Science News

from research organizations

- Date:
- June 11, 2009
- Source:
- Ludwig-Maximilians-Universität München
- Summary:
- Hirzebruch's problem at the interface of topology and algebraic geometry has occupied mathematicians for more than 50 years. A professor of mathematics at the Ludwig-Maximilians-Universitaet in Munich has now solved this problem concerning the relationship between different mathematical structures.
- Share:

FULL STORY

A problem at the interface of two mathematical areas, topology and algebraic geometry, that was formulated by Friedrich Hirzebruch, had resisted all attempts at a solution for more than 50 years. The problem concerns the relationship between different mathematical structures. Professor Dieter Kotschick, a mathematician at the Ludwig-Maximilians-Universität (LMU) in Munich, has now achieved a breakthrough.

As reported in the online edition of the journal *Proceedings of the National Academy of Sciences* (PNAS), Kotschick has solved Hirzebruch's problem. Topology studies flexible properties of geometric objects that are unchanged by continuous deformations. In algebraic geometry some of these objects are endowed with additional structure derived from an explicit description by polynomial equations. Hirzebruch's problem concerns the relation between flexible and rigid properties of geometric objects. (PNAS, 9 June 2009)

Viewed topologically, the surface of a ball is always a sphere, even when the ball is very deformed: precise geometric shapes are not important in topology. This is different in algebraic geometry, where objects like the sphere are described by polynomial equations. Professor Dieter Kotschick has recently achieved a breakthrough at the interface of topology and algebraic geometry.

"I was able to solve a problem that was formulated more than 50 years ago by the influential German mathematician Friedrich Hirzebruch", says Kotschick. "Hirzebruch's problem concerns the relation between different mathematical structures. These are so-called algebraic varieties, which are the zero-sets of polynomials, and certain geometric objects called manifolds." Manifolds are smooth topological spaces that can be considered in arbitrary dimensions. The spherical surface of a ball is just a two-dimensional manifold.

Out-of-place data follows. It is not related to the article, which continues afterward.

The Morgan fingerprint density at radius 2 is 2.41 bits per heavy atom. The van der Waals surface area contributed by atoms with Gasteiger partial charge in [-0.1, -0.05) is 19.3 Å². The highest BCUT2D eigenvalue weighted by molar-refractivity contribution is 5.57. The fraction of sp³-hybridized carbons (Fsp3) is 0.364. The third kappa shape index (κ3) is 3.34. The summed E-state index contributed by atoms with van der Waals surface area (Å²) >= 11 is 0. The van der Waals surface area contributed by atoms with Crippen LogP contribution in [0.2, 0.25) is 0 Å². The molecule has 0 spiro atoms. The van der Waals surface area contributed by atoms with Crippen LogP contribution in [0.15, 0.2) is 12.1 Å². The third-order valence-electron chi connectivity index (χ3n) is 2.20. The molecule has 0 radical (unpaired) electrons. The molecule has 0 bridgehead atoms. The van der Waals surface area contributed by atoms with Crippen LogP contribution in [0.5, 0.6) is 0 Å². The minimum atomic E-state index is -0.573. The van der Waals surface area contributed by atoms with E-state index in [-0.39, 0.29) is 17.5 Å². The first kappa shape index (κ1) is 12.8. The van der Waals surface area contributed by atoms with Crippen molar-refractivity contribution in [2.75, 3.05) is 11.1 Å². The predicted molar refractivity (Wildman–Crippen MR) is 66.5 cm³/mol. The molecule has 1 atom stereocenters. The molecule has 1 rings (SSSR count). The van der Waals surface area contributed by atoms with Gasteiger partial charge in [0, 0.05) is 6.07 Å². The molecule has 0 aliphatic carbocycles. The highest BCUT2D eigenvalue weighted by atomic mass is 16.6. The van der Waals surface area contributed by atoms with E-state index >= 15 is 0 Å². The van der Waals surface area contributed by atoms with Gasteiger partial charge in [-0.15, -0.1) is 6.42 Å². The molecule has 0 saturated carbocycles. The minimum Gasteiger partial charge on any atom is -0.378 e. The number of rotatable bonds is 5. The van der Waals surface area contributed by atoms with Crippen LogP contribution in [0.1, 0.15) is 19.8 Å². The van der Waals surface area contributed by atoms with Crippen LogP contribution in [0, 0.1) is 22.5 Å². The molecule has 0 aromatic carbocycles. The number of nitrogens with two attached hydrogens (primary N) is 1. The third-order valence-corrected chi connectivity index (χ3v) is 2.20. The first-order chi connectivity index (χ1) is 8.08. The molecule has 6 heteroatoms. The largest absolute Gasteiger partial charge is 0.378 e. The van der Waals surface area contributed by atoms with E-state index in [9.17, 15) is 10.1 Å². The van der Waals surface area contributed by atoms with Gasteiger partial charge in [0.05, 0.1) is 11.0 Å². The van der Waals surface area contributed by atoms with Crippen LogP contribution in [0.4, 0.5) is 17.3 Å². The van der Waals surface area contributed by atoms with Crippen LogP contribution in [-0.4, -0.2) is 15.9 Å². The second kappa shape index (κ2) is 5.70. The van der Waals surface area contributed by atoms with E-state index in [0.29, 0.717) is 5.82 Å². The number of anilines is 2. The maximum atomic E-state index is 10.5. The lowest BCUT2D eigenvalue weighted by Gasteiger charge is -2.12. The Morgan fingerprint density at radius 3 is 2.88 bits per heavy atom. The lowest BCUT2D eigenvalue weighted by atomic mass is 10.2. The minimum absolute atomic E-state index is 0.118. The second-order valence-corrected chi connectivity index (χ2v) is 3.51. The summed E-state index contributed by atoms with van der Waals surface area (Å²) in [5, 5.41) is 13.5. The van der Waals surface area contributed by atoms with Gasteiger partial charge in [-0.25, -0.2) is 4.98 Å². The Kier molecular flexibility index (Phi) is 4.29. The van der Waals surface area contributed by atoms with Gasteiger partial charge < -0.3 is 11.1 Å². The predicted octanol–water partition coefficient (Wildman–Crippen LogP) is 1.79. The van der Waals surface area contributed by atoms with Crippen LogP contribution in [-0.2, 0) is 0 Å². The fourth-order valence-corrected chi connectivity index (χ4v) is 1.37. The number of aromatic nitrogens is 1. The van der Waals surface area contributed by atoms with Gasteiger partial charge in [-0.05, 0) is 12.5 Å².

In mathematical terminology Hirzebruch's problem was to determine which Chern numbers are topological invariants of complex-algebraic varieties. "I have proved that – except for the obvious ones – no Chern numbers are topologically invariant", says Kotschick. "Thus, these numbers do indeed depend on the algebraic structure of a variety, and are not determined by coarser, so-called topological properties. Put differently: The underlying manifold of an algebraic variety does not determine these invariants."

The solution to Hirzebruch's problem is announced in the current issue of *PNAS Early Edition*, the online version of PNAS.

**Story Source:**

The above post is reprinted from materials provided by **Ludwig-Maximilians-Universität München**. *Note: Materials may be edited for content and length.*

**Journal Reference**:

- Dieter Kotschick.
**Characteristic numbers of algebraic varieties**.*Proceedings of the National Academy of Sciences*, 2009; DOI: 10.1073/pnas.0903504106

**Cite This Page**:

Ludwig-Maximilians-Universität München. "Mathematical Problem Solved After More Than 50 Years: Chern Numbers Of Algebraic Varieties." ScienceDaily. ScienceDaily, 11 June 2009. <www.sciencedaily.com/releases/2009/06/090610124858.htm>.

Ludwig-Maximilians-Universität München. (2009, June 11). Mathematical Problem Solved After More Than 50 Years: Chern Numbers Of Algebraic Varieties. *ScienceDaily*. Retrieved May 30, 2016 from www.sciencedaily.com/releases/2009/06/090610124858.htm

Ludwig-Maximilians-Universität München. "Mathematical Problem Solved After More Than 50 Years: Chern Numbers Of Algebraic Varieties." ScienceDaily. www.sciencedaily.com/releases/2009/06/090610124858.htm (accessed May 30, 2016).